Last modified on 5 November 2012, at 04:07

Dutch/The numbers

Counting is often the first thing one wants to learn when visiting another country.

0 to 10Edit

0. nul

  1. één
  2. twee
  3. drie
  4. vier
  5. vijf
  6. zes
  7. zeven
  8. acht
  9. negen
  10. tien

Notice that the cardinal 1 (one) is usually written using stress marks as één to distinguish it from the unstressed indefinite article een (English a or an). However stress marking is an optional thing in Dutch and the marks are not always written.

Zeven is sometimes pronounced as "zeuven" [zøvə(n)] to distinguish it better from "negen".

11 to 20Edit

As in English the first two are irregular; they betray an ancient suffix -lif as in English.

11. elf
12. twaalf

The rest has -tien as a suffix with a few irregularities

13. dertien
14. veertien
15. vijftien
16. zestien
17. zeventien
18. achttien
19. negentien

20 to 100Edit

The equivalent of -ty in English is -tig.

20. twintig
30. dertig
40. veertig
50. vijftig
60. zestig
70. zeventig
80. tachtig
90. negentig

The "z" of zestig and zeventig are usually pronounced as [s], not [z].

21, 66 etc.Edit

In contrast to English the units come first

21 eenentwintig ("oneandtwenty")

If the unit ends in a vowel and this collides with the vowel of "en" a diaeresis (trema) is used:

22 tweeëntwintig

100, 200Edit

In contrast to English, Dutch just uses "hundred", not "one hundred"

100. honderd
101. honderd-en-één
200. tweehonderd
201. tweehonderd-en-één
300. driehonderd
400. vierhonderd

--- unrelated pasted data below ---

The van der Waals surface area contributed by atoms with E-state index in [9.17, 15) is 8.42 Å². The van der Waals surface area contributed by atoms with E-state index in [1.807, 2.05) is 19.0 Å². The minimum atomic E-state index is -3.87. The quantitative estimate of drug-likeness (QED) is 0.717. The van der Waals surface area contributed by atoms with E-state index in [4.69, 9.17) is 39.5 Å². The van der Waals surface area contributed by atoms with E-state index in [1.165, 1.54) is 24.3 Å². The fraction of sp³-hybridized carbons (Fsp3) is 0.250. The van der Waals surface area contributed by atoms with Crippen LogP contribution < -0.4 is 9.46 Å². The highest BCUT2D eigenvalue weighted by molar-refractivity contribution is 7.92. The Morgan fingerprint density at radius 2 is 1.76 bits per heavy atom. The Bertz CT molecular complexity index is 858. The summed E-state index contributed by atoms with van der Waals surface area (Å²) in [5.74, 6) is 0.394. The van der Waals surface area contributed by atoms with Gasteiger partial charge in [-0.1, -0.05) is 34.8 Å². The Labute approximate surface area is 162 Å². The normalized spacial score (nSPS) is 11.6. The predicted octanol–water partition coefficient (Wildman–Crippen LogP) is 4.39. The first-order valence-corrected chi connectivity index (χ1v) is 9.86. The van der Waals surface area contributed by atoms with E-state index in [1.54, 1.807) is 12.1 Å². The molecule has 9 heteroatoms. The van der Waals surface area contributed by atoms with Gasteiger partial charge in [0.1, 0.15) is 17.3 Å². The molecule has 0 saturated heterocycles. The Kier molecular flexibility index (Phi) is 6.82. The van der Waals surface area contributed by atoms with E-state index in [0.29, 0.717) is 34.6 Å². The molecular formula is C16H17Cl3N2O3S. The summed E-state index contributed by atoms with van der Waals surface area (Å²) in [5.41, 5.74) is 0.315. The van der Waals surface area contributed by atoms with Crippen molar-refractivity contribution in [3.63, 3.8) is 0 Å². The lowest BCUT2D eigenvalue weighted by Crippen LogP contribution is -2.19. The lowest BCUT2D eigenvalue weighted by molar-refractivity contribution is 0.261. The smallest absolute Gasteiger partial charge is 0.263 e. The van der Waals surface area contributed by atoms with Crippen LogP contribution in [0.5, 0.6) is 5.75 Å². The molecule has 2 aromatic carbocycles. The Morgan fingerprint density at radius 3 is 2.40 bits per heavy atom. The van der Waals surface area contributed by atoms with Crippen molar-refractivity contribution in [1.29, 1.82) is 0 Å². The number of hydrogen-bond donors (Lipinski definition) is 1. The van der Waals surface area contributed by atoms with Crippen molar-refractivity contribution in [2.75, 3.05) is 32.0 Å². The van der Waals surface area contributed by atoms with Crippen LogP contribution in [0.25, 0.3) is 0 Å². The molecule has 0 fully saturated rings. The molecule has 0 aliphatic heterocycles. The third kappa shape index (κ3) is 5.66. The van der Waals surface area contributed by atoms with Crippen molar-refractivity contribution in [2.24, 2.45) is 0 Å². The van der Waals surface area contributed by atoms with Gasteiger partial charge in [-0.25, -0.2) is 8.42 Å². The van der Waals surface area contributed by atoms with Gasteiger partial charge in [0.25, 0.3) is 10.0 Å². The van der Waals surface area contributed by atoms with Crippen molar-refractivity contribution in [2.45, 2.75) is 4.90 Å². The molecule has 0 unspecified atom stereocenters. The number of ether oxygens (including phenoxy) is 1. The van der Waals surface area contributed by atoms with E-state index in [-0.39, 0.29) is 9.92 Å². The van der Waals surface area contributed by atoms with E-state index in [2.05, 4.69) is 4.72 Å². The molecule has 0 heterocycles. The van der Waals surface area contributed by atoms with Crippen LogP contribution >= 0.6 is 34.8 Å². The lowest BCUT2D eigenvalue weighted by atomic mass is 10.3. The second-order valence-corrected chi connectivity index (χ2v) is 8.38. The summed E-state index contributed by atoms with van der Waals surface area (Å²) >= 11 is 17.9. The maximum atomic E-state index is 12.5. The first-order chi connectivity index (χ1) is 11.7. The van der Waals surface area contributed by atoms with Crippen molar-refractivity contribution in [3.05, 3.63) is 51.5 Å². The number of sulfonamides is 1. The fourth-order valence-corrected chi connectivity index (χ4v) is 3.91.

500. vijfhonderd
600. zeshonderd
700. zevenhonderd
800. achthonderd
900. negenhonderd

1000 to 100,000Edit

This basically goes the same. Notice that Dutch uses periods as separators for factors of one thousand rather than commas. This notation is the reverse of the English one. Dutch has a decimal comma, not a decimal point.

1000. duizend
1001. duizend-en-één
2000. tweeduizend
5000. vijfduizend
10.000. tienduizend
20.000. twintigduizend
50.000. vijftigduizend
100.000. honderdduizend

For years the 'honderd' is often dropped, similar to English:

In 1355: in dertien vijfenvijftig.

Large numbersEdit

1.000.000. één miljoen
1.500.000. één miljoen vijfhonderdduizend
2.000.000. twee miljoen

For larger numbers Dutch uses the long scale rather than the short scale, which is currently used in all English-speaking countries. There are two suffixes -joen and -jard that alternate. miljard biljoen biljard triljoen triljard


Remember that Dutch uses a decimal comma rather than a decimal point.

6,7%: zes komma zeven procent.

Dutch/The numbers/Hover test